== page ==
Under threat from state lawmakers and politicians in Phoenix to revoke millions in state funding for violating the ban, Tucson’s school board disbanded the program in 2011. That was when the fight reached its climactic moment, an intense confrontation not unlike the school board fights playing out today — though it was students, not parents, who led the protest.

On an April day that year, a group of more than a hundred students and supporters swarmed a school board meeting in the district office. Nine of them stormed the dais and wrestled with security before chaining themselves to the governing board members’ chairs. “Our education is under attack,” they chanted. “What do we do? Fight back!”

The meeting was shut down, temporarily delaying the inevitable dissolution of the program. The affair made national news, deepening the divide between the two sides and heightening the tension in the community.

Critics like MacEachern argue to this day that the students wouldn’t have protested without orders from their teachers. “Who bought them the chains and the padlocks?” he asked. But the teachers were proud of the students’ display, and they say they hadn’t planned it — that the ban was an attack on the students as much as it was on the program.

“The most beautiful part of it is that they were able to keep that a secret even from us,” Romero says. “The honest truth of this is, when I stood up and saw the students rush in, they scared the heck out of me too.”

All of this occurred at a trying time for Arizona’s Latinos. The immigration and education bills came on the heels voters’ overwhelmingly backing a proposal to bar undocumented students from receiving in-state tuition to local universities and community colleges. It was the same era when Maricopa County Sheriff Joe Arpaio was racially profiling Latinos in traffic stops and conducting workplace raids looking for undocumented immigrants. (Arpaio was later convicted of criminal contempt of court for defying an order to stop racially profiling, a crime for which Trump pardoned him.)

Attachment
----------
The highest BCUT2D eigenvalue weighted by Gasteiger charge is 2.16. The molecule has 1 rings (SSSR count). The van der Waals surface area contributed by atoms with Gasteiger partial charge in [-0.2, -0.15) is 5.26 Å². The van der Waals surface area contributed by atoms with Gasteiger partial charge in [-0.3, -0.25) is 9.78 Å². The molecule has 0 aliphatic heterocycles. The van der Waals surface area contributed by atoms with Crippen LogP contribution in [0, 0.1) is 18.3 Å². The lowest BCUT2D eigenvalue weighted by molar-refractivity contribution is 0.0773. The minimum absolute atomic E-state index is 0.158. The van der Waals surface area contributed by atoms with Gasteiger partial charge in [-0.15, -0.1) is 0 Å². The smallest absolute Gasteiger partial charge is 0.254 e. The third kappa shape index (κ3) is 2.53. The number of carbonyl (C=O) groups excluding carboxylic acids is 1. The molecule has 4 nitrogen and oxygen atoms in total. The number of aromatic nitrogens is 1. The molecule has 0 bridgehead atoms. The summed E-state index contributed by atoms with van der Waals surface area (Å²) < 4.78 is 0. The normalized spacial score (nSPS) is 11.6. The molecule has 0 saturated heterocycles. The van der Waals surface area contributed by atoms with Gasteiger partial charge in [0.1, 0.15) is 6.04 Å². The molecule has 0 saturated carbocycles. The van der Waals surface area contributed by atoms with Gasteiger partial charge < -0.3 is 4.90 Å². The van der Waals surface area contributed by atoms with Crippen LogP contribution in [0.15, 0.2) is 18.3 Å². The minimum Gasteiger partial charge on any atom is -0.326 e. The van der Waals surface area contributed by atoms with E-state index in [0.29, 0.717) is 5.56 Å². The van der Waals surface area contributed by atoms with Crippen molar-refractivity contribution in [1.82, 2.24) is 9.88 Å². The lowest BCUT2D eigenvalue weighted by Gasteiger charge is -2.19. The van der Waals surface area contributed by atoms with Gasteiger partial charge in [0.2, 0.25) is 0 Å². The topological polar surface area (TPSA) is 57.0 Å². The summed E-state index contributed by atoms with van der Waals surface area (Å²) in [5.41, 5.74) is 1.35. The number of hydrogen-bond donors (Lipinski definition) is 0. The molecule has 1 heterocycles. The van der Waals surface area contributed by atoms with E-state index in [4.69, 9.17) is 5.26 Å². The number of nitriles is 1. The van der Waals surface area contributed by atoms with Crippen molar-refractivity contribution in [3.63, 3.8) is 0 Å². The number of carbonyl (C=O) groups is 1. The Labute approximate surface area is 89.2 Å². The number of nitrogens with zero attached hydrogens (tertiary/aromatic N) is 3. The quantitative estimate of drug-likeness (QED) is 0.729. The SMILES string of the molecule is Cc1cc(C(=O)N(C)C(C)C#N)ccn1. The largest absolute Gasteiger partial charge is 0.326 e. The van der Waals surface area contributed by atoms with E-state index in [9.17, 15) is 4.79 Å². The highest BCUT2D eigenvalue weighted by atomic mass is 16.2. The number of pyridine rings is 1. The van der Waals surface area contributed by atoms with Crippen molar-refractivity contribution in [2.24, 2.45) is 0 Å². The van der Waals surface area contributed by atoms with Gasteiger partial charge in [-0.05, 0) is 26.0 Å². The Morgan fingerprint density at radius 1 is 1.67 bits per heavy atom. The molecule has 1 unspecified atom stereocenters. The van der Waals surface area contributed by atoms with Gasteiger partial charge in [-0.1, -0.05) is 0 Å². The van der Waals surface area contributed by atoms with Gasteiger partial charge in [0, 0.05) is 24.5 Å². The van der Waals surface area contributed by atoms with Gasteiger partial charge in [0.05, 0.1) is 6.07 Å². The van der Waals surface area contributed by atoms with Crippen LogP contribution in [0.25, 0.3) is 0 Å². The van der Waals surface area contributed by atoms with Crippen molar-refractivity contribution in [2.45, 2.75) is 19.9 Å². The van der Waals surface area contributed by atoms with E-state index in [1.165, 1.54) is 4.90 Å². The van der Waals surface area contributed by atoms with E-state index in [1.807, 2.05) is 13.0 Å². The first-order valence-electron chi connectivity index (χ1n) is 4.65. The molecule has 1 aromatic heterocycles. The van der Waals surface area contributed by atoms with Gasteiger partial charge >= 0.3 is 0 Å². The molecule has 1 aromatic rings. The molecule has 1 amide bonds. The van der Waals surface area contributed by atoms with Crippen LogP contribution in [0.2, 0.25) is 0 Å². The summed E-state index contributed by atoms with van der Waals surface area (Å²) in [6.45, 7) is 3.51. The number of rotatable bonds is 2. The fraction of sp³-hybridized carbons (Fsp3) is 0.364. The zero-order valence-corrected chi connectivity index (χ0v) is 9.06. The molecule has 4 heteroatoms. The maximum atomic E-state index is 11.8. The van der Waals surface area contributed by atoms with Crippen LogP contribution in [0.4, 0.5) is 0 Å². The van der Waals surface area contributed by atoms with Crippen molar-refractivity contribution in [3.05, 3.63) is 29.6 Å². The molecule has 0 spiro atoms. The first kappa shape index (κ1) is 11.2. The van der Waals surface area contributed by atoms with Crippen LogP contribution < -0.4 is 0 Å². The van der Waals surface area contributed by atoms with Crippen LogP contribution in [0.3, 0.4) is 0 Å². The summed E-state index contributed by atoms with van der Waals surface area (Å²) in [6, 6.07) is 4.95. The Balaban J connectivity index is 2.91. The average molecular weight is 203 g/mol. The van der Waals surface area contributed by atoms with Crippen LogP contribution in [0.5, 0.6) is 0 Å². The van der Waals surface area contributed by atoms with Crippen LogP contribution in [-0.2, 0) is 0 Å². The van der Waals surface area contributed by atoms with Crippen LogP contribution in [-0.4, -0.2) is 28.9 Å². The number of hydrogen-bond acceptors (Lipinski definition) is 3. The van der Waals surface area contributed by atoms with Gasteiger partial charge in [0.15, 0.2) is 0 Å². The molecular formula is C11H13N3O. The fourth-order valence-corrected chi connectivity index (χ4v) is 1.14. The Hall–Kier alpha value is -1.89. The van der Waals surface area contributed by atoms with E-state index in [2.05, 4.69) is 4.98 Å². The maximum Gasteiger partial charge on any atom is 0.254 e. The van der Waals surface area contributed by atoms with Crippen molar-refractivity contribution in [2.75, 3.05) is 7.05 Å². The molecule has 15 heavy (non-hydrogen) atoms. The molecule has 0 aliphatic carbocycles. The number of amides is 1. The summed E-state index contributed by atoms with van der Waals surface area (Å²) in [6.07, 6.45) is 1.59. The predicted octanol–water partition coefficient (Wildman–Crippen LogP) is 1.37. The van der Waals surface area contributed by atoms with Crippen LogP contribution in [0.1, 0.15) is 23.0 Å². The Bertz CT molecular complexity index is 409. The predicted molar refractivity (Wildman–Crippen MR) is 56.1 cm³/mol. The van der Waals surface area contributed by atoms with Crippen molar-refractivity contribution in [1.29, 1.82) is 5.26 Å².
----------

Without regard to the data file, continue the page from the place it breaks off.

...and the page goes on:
As stressful as those years were, in a way they were also gratifying for leaders of the Mexican American studies program. The students were living through the same struggles their icons had faced in Chicano rights movement decades earlier — the same kinds of struggles they had read about. They were fighting for better education the same way Dolores Huerta fought for better working conditions. They were making their own history.

“I saw our students organize and grow and make not just themselves proud, but their families and our community proud with the work they were doing to save our program,” Federico Brummer says.

Indeed, the ban wasn’t the end of Mexican American studies in Tucson. In 2012, a federal court appointed a “special master” to oversee negotiations in the district’s decades-old desegregation case — an academic named Willis D. Hawley, who saw the program’s benefit to Latino students. Hawley ordered the district to reinstate Mexican American studies while finding a way to comply with the 2010 state law. So, the program’s teachers and administrators began to rebuild. They ditched the name Mexican American studies in favor of “culturally responsive” classes and curriculum. But the books the program used were re-incorporated, and most of the same teachers stayed involved.